Sometimes a friend in the music business opens the door to a rather unknown artist. Steve Dunn, bass player of Also Eden, gave me a tip to check out the music of Cosmograf. The musician behind this project is Robin Armstrong, an Englishman who almost did everything on his own on the album End Of Ecclesia. He played guitars, keyboards, drums, bass, recorders and besides, he did all the vocals on the album. Steve Dunn is a guest musician on the last track The Dark That Follows The Light. He played electric, acoustic, and bass guitar and he co-wrote this track. For this track, they worked completely separated. In the end, Robin mixed the relevant parts together. He played the drums although the sounds are from the Roland TD20. Therefore, he used a standard acoustic kit and converted cymbals using Piezo electric sensors to trigger the module. This is a rather non-traditional approach for prog rock, but it enabled him to record with great quality without the expense of a proper drum room and professional studio time.
End of Ecclesia has a concept although in some tracks the concept is rather obscure. The lyrics refer to a man’s conflict with science and religion. Most tracks have a common theme in questioning the value of religion in the light of scientific discovery, in particular Evolution Railroad where this theme is tackled literally. In A Day On The Moon and Return To The Sea, part 2, the questioning is almost reversed. The song suggests the futility of science being dazzled by the beauty of the earth and man’s ability to destroy the natural world.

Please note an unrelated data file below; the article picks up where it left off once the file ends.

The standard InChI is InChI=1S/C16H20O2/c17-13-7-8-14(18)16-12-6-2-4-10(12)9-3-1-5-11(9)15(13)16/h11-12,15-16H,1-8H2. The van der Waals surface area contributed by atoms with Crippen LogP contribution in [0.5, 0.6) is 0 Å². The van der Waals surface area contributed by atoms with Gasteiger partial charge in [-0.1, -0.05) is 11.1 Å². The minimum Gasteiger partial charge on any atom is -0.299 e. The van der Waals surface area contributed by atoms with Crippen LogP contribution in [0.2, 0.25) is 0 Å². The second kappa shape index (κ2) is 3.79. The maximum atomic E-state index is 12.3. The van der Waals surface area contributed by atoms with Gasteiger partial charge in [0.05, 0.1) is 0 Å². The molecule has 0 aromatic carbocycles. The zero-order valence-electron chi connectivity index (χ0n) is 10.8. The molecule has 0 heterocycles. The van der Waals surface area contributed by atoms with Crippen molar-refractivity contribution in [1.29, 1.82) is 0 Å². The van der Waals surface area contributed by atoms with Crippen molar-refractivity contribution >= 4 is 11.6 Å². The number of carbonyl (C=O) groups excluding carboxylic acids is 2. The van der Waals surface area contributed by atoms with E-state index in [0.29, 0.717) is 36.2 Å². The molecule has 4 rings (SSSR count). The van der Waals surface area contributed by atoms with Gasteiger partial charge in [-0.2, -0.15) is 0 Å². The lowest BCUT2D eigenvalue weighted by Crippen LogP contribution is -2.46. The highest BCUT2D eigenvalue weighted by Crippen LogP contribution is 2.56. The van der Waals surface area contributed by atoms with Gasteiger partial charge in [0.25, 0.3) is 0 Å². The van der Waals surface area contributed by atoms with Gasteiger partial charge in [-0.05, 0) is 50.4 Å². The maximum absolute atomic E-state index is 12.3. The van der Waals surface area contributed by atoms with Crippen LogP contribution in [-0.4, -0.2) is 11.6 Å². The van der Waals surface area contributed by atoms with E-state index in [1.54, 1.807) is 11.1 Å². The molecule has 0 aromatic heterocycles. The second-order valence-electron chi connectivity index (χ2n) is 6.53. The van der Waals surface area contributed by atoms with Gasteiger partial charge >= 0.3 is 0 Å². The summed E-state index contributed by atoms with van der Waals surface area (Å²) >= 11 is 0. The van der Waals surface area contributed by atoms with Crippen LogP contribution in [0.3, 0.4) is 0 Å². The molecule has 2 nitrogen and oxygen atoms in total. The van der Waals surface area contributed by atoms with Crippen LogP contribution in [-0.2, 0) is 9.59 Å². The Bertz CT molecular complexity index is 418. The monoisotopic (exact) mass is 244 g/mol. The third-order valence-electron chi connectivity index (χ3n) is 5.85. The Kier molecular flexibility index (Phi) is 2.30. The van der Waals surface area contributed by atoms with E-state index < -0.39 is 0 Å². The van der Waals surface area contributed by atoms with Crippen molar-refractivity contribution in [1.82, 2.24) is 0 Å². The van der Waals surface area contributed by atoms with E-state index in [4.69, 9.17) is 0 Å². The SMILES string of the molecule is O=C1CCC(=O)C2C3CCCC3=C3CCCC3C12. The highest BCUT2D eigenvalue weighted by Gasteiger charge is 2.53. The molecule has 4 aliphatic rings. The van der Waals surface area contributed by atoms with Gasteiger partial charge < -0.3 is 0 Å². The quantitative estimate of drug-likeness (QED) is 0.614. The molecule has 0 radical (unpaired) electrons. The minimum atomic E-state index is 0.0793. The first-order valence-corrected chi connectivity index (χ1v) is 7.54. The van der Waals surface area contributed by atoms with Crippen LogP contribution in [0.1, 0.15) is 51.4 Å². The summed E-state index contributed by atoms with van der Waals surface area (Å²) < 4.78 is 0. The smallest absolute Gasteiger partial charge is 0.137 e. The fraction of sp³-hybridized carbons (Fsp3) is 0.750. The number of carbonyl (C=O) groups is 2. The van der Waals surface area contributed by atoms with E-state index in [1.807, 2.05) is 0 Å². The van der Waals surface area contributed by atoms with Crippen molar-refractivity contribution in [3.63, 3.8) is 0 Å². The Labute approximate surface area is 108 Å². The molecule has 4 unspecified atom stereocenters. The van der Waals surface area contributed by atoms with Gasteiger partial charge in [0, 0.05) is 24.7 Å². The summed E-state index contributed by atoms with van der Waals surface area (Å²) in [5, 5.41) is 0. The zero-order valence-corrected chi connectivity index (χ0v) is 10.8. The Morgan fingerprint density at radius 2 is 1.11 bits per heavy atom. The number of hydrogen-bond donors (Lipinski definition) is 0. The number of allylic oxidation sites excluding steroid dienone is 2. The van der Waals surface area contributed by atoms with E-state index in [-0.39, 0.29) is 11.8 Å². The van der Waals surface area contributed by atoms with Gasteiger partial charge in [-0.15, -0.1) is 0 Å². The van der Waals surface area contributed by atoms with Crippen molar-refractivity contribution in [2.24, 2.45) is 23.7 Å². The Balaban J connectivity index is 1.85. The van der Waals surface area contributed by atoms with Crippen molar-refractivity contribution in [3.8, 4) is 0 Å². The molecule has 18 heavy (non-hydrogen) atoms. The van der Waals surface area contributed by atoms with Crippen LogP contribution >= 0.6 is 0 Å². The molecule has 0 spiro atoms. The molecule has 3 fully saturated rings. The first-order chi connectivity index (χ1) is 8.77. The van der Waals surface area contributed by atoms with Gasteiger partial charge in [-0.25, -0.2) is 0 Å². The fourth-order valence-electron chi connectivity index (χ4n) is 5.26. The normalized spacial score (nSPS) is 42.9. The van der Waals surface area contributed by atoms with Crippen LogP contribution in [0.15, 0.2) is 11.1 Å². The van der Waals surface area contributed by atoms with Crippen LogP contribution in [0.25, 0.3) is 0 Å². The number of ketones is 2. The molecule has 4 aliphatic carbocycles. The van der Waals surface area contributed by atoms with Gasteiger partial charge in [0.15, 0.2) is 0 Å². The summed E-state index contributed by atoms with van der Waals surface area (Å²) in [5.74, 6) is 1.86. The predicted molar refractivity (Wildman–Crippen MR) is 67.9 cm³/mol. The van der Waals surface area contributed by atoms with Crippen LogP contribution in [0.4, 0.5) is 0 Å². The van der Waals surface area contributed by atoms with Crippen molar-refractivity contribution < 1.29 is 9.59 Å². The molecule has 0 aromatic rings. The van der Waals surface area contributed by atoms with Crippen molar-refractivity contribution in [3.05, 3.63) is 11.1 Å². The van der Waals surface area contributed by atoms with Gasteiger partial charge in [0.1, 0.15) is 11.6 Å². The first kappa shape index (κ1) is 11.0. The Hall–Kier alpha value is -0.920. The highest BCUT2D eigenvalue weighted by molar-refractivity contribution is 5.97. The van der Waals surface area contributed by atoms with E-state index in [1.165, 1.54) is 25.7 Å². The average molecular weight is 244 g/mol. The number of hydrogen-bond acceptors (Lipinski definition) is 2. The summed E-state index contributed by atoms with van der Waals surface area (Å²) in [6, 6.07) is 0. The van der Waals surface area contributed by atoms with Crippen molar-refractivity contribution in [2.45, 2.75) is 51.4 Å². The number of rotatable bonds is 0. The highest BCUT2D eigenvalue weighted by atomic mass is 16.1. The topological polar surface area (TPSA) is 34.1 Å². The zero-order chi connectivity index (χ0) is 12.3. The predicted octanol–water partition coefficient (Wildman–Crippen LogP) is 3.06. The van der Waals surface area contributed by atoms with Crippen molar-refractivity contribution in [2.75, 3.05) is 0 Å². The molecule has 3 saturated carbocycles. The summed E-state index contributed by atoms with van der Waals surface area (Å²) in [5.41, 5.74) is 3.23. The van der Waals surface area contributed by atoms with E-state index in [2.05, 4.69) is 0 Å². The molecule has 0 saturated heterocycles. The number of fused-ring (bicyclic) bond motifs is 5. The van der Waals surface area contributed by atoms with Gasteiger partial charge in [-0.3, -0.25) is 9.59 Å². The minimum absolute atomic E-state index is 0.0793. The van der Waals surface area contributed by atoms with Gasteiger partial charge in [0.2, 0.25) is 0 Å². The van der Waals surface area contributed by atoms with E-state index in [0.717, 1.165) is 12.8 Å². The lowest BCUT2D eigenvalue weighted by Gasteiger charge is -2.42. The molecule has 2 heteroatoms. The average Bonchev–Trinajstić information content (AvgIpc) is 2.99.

Perhaps you wonder how this album sounds. Well, if you take in consideration that we deal with a low budget release, Rob did an amazing job. The music goes in the direction of neo-progressive rock mixed with some elements taken from other musical styles. The tracks Return To The Sea, part 2 and Who Will Serve are probably the best examples of how Mr. Armstrong was inspired by the likes of Pallas, IQ and early Marillion. The guitar and synthesizer parts are very common in the music of these bands. However, on Evolution Railroad we hear other influences starting with some heavy guitar riffs making me think of Black Sabbath.
A bit further, we hear human voices that could have been easily taken from The Wall (Pink Floyd). On Return To The Sea and La Iglesia we hear a style reminiscent of classical music and related styles due to the acoustic guitar, piano and flute. Robin Armstrong is a gifted singer as well, as he proves on Return To The Sea and Ministry Of Failure. On The Dark That Follows The Light Robin’s children Sam and Amy did some nice singing. Also nice is the connection with sixties music in Flowers In My Hair and Ministry Of Failure. The first song can be compared to Scott ‘be sure to wear some flowers in your hair’ McKenzie’s San Francisco of 1967, while the second is related to The Beatles’ song Fool On The Hill.
I had a great time listening to the songs Rob Armstrong wrote and performed. It reminded me a lot of the album Focal Point made by his fellow-countryman Paul Cusick, another multi- instrumentalist who released an album on his own. I gave him four stars for his home recordings and the same score applies for Cosmograf. If you like the music of the above-mentioned bands, then try this fine piece of art. Robin Armstrong deserves to be heard by many people.
**** Henri Strik (edited by Peter Willemsen)
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All Rights Reserved Background Magazine 2013